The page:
TLP does give another hint — he explains how people become narcissists. From The Second Story Of Echo And Narcissus:
How do you make a child know himself? You surround him with mirrors. “This is what everyone else sees when you do what you do. This is who everyone thinks you are.”
You cause him to be tested: this is the kind of person you are, you are good at this but not that. This other person is better than you at this, but not better than you at that. These are the limits by which you are defined. Narcissus was never allowed to meet real danger, glory, struggle, honor, success, failure; only artificial versions manipulated by his parents. He was never allowed to ask, “am I a coward? Am I a fool?”
This is what you actually need to focus on, but he does not give much guidance.
And he doesn't provide compassion, either. To change, you need to know that you are flawed, but you also need to know that you can get better. TLP does very well on the first point, and badly — on the second.
Okay. What now?
The underlying conditions of narcissism are: not knowing yourself (what you are good/bad at, etc), and not having desires that aren't about yourself or your relations with other people. Once those are fixed, the symptoms of narcissism go away.
Instead of beating yourself — “how do I stop caring about my identity!” — you have to find other things to care about more. And you can still have your identity. You can still care about what others think.
Coincidentally, “not knowing what you can do” and “not knowing what you want to do” are the biggest obstacles on the path to doing what you want to do. So, we will look at those two in the next posts, and kill all the birds with one stone.
The narcissist believes he is the main character in his own movie. Everyone else has a supporting role – everyone around him becomes a “type”. You know how in every romantic comedy, there’s always the funny friend who helps the main character figure out her relationship? […] But in real life, that funny friend has her own life; she might even be the main character in her own movie, right? Well the narcissist wouldn’t be able to grasp that. Her friends are always supporting characters, that can be called at any hour of the night, that will always be interested in what she is wearing, or what she did.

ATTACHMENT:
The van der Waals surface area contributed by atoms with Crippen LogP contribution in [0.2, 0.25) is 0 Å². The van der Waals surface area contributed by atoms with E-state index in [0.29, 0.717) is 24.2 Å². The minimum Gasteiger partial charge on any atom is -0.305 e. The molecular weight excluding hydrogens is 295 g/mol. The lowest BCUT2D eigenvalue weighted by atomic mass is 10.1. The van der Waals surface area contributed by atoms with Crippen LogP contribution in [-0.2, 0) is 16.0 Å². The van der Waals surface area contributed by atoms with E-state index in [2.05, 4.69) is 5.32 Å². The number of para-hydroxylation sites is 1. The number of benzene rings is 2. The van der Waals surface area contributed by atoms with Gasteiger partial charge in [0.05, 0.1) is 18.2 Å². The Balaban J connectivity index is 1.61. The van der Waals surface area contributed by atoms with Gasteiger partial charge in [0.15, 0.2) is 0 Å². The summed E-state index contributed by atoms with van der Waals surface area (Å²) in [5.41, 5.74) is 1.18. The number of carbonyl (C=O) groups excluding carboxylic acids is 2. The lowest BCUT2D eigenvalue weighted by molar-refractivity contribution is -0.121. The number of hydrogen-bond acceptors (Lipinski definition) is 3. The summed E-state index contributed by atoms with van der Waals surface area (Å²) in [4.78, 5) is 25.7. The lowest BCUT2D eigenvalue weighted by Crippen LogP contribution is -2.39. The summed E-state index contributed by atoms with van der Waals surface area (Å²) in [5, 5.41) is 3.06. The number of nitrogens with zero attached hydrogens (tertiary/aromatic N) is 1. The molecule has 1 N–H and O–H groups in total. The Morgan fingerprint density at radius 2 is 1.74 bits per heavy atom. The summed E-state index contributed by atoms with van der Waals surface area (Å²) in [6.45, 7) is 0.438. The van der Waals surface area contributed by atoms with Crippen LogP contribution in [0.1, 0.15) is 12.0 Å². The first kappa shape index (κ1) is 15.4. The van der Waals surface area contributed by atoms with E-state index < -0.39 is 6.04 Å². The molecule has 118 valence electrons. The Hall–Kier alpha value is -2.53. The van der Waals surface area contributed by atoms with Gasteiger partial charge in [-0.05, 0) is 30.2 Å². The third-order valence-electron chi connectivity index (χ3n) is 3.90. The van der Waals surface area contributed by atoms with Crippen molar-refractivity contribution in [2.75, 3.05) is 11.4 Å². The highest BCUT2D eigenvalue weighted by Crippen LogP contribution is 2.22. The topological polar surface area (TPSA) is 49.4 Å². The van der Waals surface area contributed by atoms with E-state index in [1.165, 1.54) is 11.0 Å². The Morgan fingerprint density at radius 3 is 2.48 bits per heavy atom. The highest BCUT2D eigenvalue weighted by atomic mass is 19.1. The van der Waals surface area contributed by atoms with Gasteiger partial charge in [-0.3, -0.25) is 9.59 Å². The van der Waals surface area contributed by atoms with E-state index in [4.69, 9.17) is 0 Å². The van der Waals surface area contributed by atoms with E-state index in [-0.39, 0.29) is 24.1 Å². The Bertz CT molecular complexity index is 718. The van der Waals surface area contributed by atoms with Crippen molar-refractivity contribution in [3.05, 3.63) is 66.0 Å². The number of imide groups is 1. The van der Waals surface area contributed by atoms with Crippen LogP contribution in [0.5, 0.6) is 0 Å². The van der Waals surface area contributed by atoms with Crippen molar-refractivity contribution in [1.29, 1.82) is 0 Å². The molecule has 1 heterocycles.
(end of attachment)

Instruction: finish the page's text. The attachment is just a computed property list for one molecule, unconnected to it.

Guilt implies an internal sense of right and wrong. Whether it originates from your religion or your parents or the penal code or Star Wars isn’t relevant, only that external rules are then internalized, and you then build an identity around them. So that when you violate them and there is no way anyone noticed, it still gnaws at you because it conflicts with your ego, who you are. Id exists from birth, so superego has to precede ego.
Shame comes not from the action but from the exposure. You wouldn’t say you were ashamed unless you have been observed, caught. Shame is a conflict with reality: I think I’m this kind of a person, but now this other guy has external evidence that I’m not.
A narcissist can’t feel guilt because, while he admits to external rules (religion, ethics, etc) those rules are always secondary to his identity. As long as the identity is intact, you didn’t do anything really wrong.
Playboy is fine. Girls Gone Wild drives us bananas. “They do it... for nothing? They’re willing to get naked on camera for nothing... yet every time I try to be nice and buy one of them a drink, they won’t even look at me... I don’t get it, I don’t get it...”
Narcissism has a fail-safe: since you know you tricked [your partner] to get them, you can’t believe them when they say they love you. The fact that she loves you means she’s not smart enough to know what love is. That’s why you default to measurable quantities of love: how fast did she get into bed with the past guys?
The Last Psychiatrist on narcissism is an index to TLP's posts on narcissism. Read through it if you are interested.